On Saturday, 7 of us defied our stomachs, common decency, and a spot of rain to embark on a tour of Connecticut’s finest hot dog eateries. All in all, we covered 8 locations in 5 counties and put a good 150 miles on the bus. There were no bus problems, so that was a victory in and of itself. I did worry at one point when I was finding myself a bit stressed about whether or not I was making the correct turn off of Rt. 8. Then I realized, if I feel this way now, in a town I’ve been to before with English roadsigns and my Dad reading to me the directions from Google Maps we had printed out that morning, how on Earth will I manage in a few months when all I know is the vague direction I am meant to be headed and the roadsigns look something like this. Nevertheless, onto the results after the jump.
Rawley’s: A perennial favorite in my hometown of Fairfield, we loved the “succulent chunks of just-fried bacon” on the works dog and were generally impressed by hot dog quality. Black and white milk shake was definite bonus points.
Super Duper Weenie: Another Fairfield haunt, we liked Super Duper more for their toppings than the dog itself (though that was delicious). The Chicagoan, served with Lettuce, Tomato, Mustard, Celery Salt, Hot Relish & Pickle, was my favorite dog of the day.
Glenwood Drive-In: Probably the most pleasant surprise of the day, Glenwood garnered more first place votes than any other place on our hotdog crawl. Just a spectacular footlong with a perfect snap to the dog and a lightly toasted bun, combined with the surfeit of free toppings, made Glenwood a standout.
Top Dog: Cruising over the width of the Connecticut River, we only had a rough idea of where Top Dog was located. But it was hard to miss once we got there. A checkered cab, complete with Elvis and Marilyn Monroe life-sized dolls in the backseat, was hitched up to a hot dog Airstream (see prior post). This was worth it in and of itself, though the Orleans dog was even better.
Dawg House: It would be hard to outdo Michael Stern’s 2009 review of this place, so I’ll just quote him and let you know that we generally agreed:
The wiener itself is very good – taut and muscular but juicy enough and with a good crunch to its skin; and the chili sauce is intriguing: ground beef with a hot-pepper halo and a kaleidoscope of spice that probably echoes the ancestral recipes of Strand’s original owners, who were Greek. The bun is soft and fresh. Onions are crisp. Mustard is yellow. In other words, no single ingredient is spectacularly good. But combined as the Dawg House does it, their harmony is transcendent.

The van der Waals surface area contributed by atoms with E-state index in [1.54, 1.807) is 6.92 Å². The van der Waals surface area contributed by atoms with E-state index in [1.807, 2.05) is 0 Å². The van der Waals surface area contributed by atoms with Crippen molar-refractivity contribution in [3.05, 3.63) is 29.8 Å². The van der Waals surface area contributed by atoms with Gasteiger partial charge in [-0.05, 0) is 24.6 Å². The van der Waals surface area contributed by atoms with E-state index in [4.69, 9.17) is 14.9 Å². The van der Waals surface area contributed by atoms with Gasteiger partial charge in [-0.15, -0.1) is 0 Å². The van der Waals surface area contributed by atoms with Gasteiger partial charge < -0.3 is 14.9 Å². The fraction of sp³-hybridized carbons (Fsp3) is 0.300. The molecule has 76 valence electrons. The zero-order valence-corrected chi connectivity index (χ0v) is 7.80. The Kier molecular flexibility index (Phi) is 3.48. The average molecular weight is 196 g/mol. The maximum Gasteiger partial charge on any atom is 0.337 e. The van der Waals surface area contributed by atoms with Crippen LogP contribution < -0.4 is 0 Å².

Capitol Lunch: Reviews were mixed here. The nutmeg meat sauce is certainly unique but it received a ‘love it or hate it’ reaction. I loved it, and it was probably one of my favorite individual dogs of the day. Bonus points for the owner being a really cool dude, and the fact that while outside, we met a man named Hennessy wearing safety glasses for no apparent reason who asked us very astute questions about our trip (How will you be changing currencies? What does the Wall Street Journal think of your team name?), but then would proceed to derive ridiculous conclusions from our answers (You must work in advertising! You seem like a cool dude but you’re friend is smooth.) It was his 50th birthday, so naturally we sang.
Blackie’s: I think we were getting full by this point. No frills to the hot dogs, but I found them oddly alluring. Perhaps it was the way they were stacked on top of each other like a Jenga set when they came to the table, or the nostalgic feeling for Lewiston, Maine I felt upon entering. Good relish, requisite snap expected of biting into a good dog, but otherwise so-so. Negative marks for the big sign that said “NO DANCING” in the dining area. I felt like I was in Footloose.
Frankie’s: I would be doing a diservice to my team members by starting this post any other way than by stating that this was the only establishment I received any push back from the management about having them take a picture wearing Bear Hat. Absolutely unacceptable, I mean really, what year is it? That being said, footlongs were stellar with probably the best topping selection (or maybe second to Glenwood). Just don’t put the marinara sauce type thing on the far left on your hot dog. I hate that. Jenny REALLY wanted fried cheese cubes so we appeased her and were actually quite impressed.
Overall results: Glenwood and Super Duper the winners (or should I say weiners) and Rawley’s coming in close behind. Overall, a great experience and recommended trip. Would also like to try Danny’s, Mr. Mac’s, and Merritt Canteen sometime soon.